How to approach recruiting of testers as a startup

Reading Time: 7 minutes

In all of my previous experience, recruitment is usually the hardest and most painful part of the entire process because recruiting takes a lot of time, effort and can be quite expensive. However, without recruiting, you do research. There is always the possibility of paying a relatively large fee to recruitment companies, so they can do the heavy lifting for you, but, especially when left with a start-up budget, that isn’t a possibility. With this in mind, we have to be creative in our recruitment efforts because, talking to someone will always be better than talking to no one. The great thing is, anyone can recruit and talk to users, you don’t have to be a user researcher, UX designer or product owner.

So, as a start-up, and for anyone on a more modest budget, what are some hacks, or, better said, approaches to recruiting participants that are, both, easy and cheap? Here are some ways I have broken through the cheap budget barrier, spoken with users, and had a positive impact!

When should I recruit participants?

Not every little change or button needs to be tested, or talked about, but when it comes to larger changes or generally understanding your audience, it is important to talk to your users. Here is a list of methods that require recruiting:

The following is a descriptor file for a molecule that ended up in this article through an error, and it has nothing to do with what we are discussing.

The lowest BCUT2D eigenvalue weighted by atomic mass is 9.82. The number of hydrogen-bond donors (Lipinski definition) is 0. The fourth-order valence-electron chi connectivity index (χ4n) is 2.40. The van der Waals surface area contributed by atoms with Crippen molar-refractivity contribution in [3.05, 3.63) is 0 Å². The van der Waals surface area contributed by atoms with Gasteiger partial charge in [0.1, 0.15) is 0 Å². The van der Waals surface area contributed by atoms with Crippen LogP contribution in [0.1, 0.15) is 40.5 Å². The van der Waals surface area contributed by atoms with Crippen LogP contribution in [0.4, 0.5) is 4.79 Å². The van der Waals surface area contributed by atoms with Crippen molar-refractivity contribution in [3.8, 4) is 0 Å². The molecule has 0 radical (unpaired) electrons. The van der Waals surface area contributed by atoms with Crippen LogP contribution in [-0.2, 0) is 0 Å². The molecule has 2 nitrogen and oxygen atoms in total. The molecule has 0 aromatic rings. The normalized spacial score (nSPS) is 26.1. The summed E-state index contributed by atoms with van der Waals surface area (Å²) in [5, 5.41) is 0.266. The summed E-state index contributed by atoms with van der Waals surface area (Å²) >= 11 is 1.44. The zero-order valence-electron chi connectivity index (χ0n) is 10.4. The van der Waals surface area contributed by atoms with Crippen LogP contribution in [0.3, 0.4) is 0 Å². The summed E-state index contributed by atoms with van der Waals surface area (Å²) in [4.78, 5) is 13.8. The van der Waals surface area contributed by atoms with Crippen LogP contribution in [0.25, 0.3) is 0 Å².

• Usability testing
  • Generative (discovery) research interviews
  • Card sorting
  • Benchmarking
  • Journey mapping

Always note, it can take some time to recruit, so it is important to start recruiting as early as possible, because, sometimes, it can take 1-2 weeks to get enough participants!

Before recruiting

Approximate your user

Before we even start recruiting, we have to understand who our users are so we can optimize our recruiting efforts. Startups rarely have personas, customer segments or user profiles to help understand who your target, or ideal, customer is. Unfortunately, this is one of the most important parts of recruiting: talking to the right people. If you don’t end up talking to the “right” people, your research may result in a complete waste of time and, at a startup, no one has time to waste. What are some ways around this?

  • Take a day to sit in a room and define your target user; bring in internal stakeholders that may have a good idea of who the target user will look like (such as marketing, sales, customer support), and come up with proto-personas. These are, essentially, wireframes of personas that consist of hypotheses about who your user is, and are a great starting point for who you should be talking to
  • Look at competitors similar to you, and recruit based on their audiences. You can even recruit people who use the competitors product, and during the interview, ask them how they would make it better – a bit of a bonus!
  • Make sure to write a great screener, which will get you the participants you need. Is there a particular behavior you are looking for (such as traveled X amount of times in the past 3 months), is it necessary they have used your product (or a competitor’s product) or do they need to be a certain age or hold a certain professional title? Make sure you include the right criteria in order to evaluate whether or not that person would be your target participant

Internal user testing